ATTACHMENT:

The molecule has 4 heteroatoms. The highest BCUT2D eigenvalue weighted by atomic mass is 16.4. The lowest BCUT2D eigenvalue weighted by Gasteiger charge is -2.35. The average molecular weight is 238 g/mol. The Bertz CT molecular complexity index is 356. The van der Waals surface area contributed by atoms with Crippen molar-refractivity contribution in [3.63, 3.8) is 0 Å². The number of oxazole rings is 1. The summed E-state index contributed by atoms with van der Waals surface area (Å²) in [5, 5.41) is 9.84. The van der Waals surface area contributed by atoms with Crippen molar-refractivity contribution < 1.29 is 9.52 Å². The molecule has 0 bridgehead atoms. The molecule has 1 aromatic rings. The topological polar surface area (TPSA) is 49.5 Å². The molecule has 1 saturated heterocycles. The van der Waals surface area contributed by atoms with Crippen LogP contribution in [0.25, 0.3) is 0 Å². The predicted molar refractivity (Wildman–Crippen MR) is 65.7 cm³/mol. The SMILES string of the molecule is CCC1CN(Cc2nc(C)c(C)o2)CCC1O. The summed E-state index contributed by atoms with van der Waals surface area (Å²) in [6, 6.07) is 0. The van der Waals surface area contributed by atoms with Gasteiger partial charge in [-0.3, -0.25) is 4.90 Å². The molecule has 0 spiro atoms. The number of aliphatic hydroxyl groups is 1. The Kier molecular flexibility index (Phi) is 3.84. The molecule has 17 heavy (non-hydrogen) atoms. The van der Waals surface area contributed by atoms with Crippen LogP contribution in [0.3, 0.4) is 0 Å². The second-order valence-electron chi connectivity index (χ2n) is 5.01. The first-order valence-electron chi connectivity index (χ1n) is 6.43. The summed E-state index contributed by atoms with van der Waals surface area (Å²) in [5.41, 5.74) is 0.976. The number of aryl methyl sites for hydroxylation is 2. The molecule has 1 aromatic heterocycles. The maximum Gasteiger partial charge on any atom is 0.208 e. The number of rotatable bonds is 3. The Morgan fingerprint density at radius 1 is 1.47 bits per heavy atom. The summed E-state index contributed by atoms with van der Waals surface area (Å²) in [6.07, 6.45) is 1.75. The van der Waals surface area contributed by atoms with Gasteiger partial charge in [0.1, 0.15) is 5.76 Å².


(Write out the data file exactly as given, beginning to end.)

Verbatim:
The molecule has 4 heteroatoms. The highest BCUT2D eigenvalue weighted by atomic mass is 16.4. The lowest BCUT2D eigenvalue weighted by Gasteiger charge is -2.35. The average molecular weight is 238 g/mol. The Bertz CT molecular complexity index is 356. The van der Waals surface area contributed by atoms with Crippen molar-refractivity contribution in [3.63, 3.8) is 0 Å². The number of oxazole rings is 1. The summed E-state index contributed by atoms with van der Waals surface area (Å²) in [5, 5.41) is 9.84. The van der Waals surface area contributed by atoms with Crippen molar-refractivity contribution < 1.29 is 9.52 Å². The molecule has 0 bridgehead atoms. The molecule has 1 aromatic rings. The topological polar surface area (TPSA) is 49.5 Å². The molecule has 1 saturated heterocycles. The van der Waals surface area contributed by atoms with Crippen LogP contribution in [0.25, 0.3) is 0 Å². The predicted molar refractivity (Wildman–Crippen MR) is 65.7 cm³/mol. The SMILES string of the molecule is CCC1CN(Cc2nc(C)c(C)o2)CCC1O. The summed E-state index contributed by atoms with van der Waals surface area (Å²) in [6, 6.07) is 0. The van der Waals surface area contributed by atoms with Gasteiger partial charge in [-0.3, -0.25) is 4.90 Å². The molecule has 0 spiro atoms. The number of aliphatic hydroxyl groups is 1. The Kier molecular flexibility index (Phi) is 3.84. The molecule has 17 heavy (non-hydrogen) atoms. The van der Waals surface area contributed by atoms with Crippen LogP contribution in [0.3, 0.4) is 0 Å². The second-order valence-electron chi connectivity index (χ2n) is 5.01. The first-order valence-electron chi connectivity index (χ1n) is 6.43. The summed E-state index contributed by atoms with van der Waals surface area (Å²) in [5.41, 5.74) is 0.976. The number of aryl methyl sites for hydroxylation is 2. The molecule has 1 aromatic heterocycles. The maximum Gasteiger partial charge on any atom is 0.208 e. The number of rotatable bonds is 3. The Morgan fingerprint density at radius 1 is 1.47 bits per heavy atom. The summed E-state index contributed by atoms with van der Waals surface area (Å²) in [6.07, 6.45) is 1.75. The van der Waals surface area contributed by atoms with Gasteiger partial charge in [0.1, 0.15) is 5.76 Å².